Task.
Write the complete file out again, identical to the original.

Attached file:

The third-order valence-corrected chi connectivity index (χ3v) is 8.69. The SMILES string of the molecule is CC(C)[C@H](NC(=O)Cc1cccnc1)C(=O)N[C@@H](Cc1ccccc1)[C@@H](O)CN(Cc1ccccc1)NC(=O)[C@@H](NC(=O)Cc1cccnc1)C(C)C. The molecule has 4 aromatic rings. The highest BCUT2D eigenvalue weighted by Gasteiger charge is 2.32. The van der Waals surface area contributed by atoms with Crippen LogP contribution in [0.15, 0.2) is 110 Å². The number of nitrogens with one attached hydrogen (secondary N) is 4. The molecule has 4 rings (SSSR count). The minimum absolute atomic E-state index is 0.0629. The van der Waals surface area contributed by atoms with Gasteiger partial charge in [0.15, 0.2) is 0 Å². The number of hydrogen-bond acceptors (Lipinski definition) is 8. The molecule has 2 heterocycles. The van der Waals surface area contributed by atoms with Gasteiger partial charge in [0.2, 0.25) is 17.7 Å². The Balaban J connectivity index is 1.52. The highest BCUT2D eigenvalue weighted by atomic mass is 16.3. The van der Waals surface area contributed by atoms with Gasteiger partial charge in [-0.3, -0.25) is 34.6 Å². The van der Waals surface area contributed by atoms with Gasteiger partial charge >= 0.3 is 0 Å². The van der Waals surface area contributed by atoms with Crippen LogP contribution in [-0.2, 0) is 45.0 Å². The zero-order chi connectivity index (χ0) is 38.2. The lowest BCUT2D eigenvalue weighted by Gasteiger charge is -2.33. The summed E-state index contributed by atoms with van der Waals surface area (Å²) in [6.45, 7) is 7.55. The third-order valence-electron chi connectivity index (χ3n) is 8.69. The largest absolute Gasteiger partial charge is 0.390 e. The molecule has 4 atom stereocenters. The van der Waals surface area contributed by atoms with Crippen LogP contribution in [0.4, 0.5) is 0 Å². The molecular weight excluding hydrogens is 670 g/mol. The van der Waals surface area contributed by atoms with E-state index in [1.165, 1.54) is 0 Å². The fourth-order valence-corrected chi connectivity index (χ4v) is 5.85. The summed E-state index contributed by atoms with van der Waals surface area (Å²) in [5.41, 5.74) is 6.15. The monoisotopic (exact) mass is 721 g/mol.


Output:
The third-order valence-corrected chi connectivity index (χ3v) is 8.69. The SMILES string of the molecule is CC(C)[C@H](NC(=O)Cc1cccnc1)C(=O)N[C@@H](Cc1ccccc1)[C@@H](O)CN(Cc1ccccc1)NC(=O)[C@@H](NC(=O)Cc1cccnc1)C(C)C. The molecule has 4 aromatic rings. The highest BCUT2D eigenvalue weighted by Gasteiger charge is 2.32. The van der Waals surface area contributed by atoms with Crippen LogP contribution in [0.15, 0.2) is 110 Å². The number of nitrogens with one attached hydrogen (secondary N) is 4. The molecule has 4 rings (SSSR count). The minimum absolute atomic E-state index is 0.0629. The van der Waals surface area contributed by atoms with Gasteiger partial charge in [0.15, 0.2) is 0 Å². The number of hydrogen-bond acceptors (Lipinski definition) is 8. The molecule has 2 heterocycles. The van der Waals surface area contributed by atoms with Gasteiger partial charge in [0.2, 0.25) is 17.7 Å². The Balaban J connectivity index is 1.52. The highest BCUT2D eigenvalue weighted by atomic mass is 16.3. The van der Waals surface area contributed by atoms with Gasteiger partial charge in [-0.3, -0.25) is 34.6 Å². The van der Waals surface area contributed by atoms with Gasteiger partial charge >= 0.3 is 0 Å². The van der Waals surface area contributed by atoms with Crippen LogP contribution in [-0.2, 0) is 45.0 Å². The zero-order chi connectivity index (χ0) is 38.2. The lowest BCUT2D eigenvalue weighted by Gasteiger charge is -2.33. The summed E-state index contributed by atoms with van der Waals surface area (Å²) in [6.45, 7) is 7.55. The third-order valence-electron chi connectivity index (χ3n) is 8.69. The largest absolute Gasteiger partial charge is 0.390 e. The molecule has 4 atom stereocenters. The van der Waals surface area contributed by atoms with Crippen LogP contribution in [0.4, 0.5) is 0 Å². The molecular weight excluding hydrogens is 670 g/mol. The van der Waals surface area contributed by atoms with E-state index in [1.165, 1.54) is 0 Å². The fourth-order valence-corrected chi connectivity index (χ4v) is 5.85. The summed E-state index contributed by atoms with van der Waals surface area (Å²) in [5.41, 5.74) is 6.15. The monoisotopic (exact) mass is 721 g/mol.